NC State Senior Design project studied the design and construction of the wildland fire shelter.
W ildland fires burned more than 10 million U.S. acres in 2015. These fires can be dangerously volatile, sometimes trapping firefighters among the flames, so since 1977, firefighters in the field have been required to carry emergency fire shelters with them at all times. These last resort shelters have saved many lives, but their performance can always be improved. One group of students at Raleigh, N.C.-based North Carolina State University’s (NC State’s) College of Textiles recently made it their mission to improve the seaming of the shelter to provide better protection.
Through a yearlong capstone course, seniors majoring in both Textile Engineering and Textile Technology have the opportunity to participate in real-life product development for companies and organizations to solve real-world problems or achieve existing goals. Students Cody Brown, Katavia Teachey, and Nathan Wintermute spent their 2016-2017 academic year working on a project sponsored by the Textile Protection and Comfort Center (T-PACC) to augment the design and construction of the wildland fire shelter to improve the safety of wildland firefighters. They were awarded a NC Space Grant to support their senior design project.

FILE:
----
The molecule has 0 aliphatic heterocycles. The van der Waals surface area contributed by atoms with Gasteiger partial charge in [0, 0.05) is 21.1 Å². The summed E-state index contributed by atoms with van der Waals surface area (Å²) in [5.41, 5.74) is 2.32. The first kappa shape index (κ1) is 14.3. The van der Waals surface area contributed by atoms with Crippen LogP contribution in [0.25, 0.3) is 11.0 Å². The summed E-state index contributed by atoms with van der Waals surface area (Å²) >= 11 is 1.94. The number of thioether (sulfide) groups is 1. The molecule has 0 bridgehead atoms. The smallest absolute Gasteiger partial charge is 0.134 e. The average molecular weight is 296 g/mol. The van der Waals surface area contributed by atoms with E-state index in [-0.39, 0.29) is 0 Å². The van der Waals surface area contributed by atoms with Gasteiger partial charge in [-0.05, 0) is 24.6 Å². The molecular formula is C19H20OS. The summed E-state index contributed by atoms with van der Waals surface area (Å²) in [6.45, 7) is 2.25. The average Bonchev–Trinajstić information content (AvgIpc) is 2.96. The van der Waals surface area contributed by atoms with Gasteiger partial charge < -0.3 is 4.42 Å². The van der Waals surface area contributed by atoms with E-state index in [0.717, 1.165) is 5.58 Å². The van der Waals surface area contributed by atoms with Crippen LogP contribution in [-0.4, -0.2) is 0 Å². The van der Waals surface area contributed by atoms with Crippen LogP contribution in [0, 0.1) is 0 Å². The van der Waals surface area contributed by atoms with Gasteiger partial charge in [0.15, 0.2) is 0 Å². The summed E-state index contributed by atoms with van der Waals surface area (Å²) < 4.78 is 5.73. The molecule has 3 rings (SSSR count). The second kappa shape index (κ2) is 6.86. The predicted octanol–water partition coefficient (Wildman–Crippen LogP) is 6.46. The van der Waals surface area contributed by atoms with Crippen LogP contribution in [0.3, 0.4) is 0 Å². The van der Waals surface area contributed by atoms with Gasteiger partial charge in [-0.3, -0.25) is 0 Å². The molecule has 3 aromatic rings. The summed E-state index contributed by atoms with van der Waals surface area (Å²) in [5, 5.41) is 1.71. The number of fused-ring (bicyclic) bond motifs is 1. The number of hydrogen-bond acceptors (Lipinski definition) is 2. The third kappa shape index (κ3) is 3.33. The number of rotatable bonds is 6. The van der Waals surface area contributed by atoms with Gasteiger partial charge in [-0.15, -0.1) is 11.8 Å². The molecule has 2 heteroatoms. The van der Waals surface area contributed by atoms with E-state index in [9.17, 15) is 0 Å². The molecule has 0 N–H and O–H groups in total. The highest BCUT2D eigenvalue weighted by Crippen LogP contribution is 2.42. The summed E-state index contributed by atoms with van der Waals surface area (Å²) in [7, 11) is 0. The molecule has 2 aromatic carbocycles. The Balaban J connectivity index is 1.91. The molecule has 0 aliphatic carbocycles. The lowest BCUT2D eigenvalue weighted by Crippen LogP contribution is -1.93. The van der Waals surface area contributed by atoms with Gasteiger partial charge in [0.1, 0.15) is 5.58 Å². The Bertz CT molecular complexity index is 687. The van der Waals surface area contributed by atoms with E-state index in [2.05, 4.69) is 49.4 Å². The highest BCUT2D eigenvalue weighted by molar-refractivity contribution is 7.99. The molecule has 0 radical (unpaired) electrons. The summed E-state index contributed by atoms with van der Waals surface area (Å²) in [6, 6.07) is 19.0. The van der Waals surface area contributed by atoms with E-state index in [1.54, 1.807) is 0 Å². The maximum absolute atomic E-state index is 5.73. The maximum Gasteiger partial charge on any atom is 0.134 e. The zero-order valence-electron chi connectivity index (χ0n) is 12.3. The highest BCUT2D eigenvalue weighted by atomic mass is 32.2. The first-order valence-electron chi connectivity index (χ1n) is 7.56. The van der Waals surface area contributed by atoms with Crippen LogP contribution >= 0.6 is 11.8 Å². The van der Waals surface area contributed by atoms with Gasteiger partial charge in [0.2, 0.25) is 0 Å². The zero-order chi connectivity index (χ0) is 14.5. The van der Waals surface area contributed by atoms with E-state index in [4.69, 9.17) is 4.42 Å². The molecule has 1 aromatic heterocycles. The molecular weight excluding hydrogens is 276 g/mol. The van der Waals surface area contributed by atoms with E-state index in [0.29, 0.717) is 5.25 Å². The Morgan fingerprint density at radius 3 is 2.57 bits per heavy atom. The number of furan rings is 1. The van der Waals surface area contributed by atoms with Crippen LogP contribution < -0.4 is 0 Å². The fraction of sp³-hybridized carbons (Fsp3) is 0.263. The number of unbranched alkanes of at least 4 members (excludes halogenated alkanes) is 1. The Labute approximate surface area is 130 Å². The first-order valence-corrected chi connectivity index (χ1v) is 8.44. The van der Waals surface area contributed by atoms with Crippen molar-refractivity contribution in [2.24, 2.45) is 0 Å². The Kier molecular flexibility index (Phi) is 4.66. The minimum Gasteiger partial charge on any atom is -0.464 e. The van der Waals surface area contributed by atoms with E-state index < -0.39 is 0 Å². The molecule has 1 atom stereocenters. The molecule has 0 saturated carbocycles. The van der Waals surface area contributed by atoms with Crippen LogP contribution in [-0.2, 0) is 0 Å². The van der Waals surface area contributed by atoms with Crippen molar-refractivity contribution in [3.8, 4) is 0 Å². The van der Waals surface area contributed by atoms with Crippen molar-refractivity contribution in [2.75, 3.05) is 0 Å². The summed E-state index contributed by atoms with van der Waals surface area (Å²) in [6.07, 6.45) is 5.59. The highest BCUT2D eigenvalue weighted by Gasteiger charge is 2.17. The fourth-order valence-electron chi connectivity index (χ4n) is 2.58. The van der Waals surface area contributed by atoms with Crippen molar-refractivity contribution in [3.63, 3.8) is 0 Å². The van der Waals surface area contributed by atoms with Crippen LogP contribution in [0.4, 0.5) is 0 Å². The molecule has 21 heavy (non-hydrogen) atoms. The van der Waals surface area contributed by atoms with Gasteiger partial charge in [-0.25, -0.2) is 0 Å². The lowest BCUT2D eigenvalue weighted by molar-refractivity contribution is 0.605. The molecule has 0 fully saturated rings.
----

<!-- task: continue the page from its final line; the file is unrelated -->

The T-PACC team described the project as follows:
“These shelters are currently a two-layer system where the outer layer is an aluminized silica fabric and the inner layer is an aluminized fiberglass fabric and they are folded into a small brick shape and vacuum-sealed to reduce overall package size. The current shelter fails during direct flame contact situations, particularly at the seams. Ongoing research being performed by T-PACC is finding new materials and layering concepts for these shelters for improved fire blocking performance and are looking for senior design students to incorporate these new materials/layers with innovative designs, constructions, and packaging that minimizes overall weight and minimizes heat transfer to the firefighter inside.”